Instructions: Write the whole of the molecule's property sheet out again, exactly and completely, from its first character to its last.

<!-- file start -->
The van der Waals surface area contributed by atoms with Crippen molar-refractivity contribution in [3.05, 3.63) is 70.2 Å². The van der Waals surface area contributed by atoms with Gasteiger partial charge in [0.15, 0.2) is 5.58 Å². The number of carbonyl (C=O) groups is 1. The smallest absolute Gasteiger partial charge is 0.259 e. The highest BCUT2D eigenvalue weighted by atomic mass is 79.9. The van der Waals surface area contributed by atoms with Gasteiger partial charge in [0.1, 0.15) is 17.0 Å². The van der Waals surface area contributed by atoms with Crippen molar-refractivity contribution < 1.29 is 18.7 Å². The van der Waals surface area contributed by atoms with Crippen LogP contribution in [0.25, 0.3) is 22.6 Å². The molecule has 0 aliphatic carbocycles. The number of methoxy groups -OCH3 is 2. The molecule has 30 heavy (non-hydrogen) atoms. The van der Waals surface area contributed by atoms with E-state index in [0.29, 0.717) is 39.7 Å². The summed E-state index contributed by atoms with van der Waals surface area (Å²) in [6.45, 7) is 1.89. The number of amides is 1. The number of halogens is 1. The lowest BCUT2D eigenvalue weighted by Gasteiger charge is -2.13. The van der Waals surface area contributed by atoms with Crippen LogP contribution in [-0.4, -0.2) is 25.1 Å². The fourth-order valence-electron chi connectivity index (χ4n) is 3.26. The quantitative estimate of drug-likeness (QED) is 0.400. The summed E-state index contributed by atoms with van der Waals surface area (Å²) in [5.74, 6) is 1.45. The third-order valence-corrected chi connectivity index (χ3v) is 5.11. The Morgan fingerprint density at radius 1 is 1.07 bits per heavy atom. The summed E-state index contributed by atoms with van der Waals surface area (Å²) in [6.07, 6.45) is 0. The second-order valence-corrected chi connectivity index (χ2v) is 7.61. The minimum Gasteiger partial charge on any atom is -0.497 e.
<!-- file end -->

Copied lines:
The van der Waals surface area contributed by atoms with Crippen molar-refractivity contribution in [3.05, 3.63) is 70.2 Å². The van der Waals surface area contributed by atoms with Gasteiger partial charge in [0.15, 0.2) is 5.58 Å². The number of carbonyl (C=O) groups is 1. The smallest absolute Gasteiger partial charge is 0.259 e. The highest BCUT2D eigenvalue weighted by atomic mass is 79.9. The van der Waals surface area contributed by atoms with Gasteiger partial charge in [0.1, 0.15) is 17.0 Å². The van der Waals surface area contributed by atoms with Crippen molar-refractivity contribution < 1.29 is 18.7 Å². The van der Waals surface area contributed by atoms with Crippen LogP contribution in [0.25, 0.3) is 22.6 Å². The molecule has 0 aliphatic carbocycles. The number of methoxy groups -OCH3 is 2. The molecule has 30 heavy (non-hydrogen) atoms. The van der Waals surface area contributed by atoms with E-state index in [0.29, 0.717) is 39.7 Å². The summed E-state index contributed by atoms with van der Waals surface area (Å²) in [6.45, 7) is 1.89. The number of amides is 1. The number of halogens is 1. The lowest BCUT2D eigenvalue weighted by Gasteiger charge is -2.13. The van der Waals surface area contributed by atoms with Crippen LogP contribution in [-0.4, -0.2) is 25.1 Å². The fourth-order valence-electron chi connectivity index (χ4n) is 3.26. The quantitative estimate of drug-likeness (QED) is 0.400. The summed E-state index contributed by atoms with van der Waals surface area (Å²) in [5.74, 6) is 1.45. The third-order valence-corrected chi connectivity index (χ3v) is 5.11. The Morgan fingerprint density at radius 1 is 1.07 bits per heavy atom. The summed E-state index contributed by atoms with van der Waals surface area (Å²) in [6.07, 6.45) is 0. The second-order valence-corrected chi connectivity index (χ2v) is 7.61. The minimum Gasteiger partial charge on any atom is -0.497 e.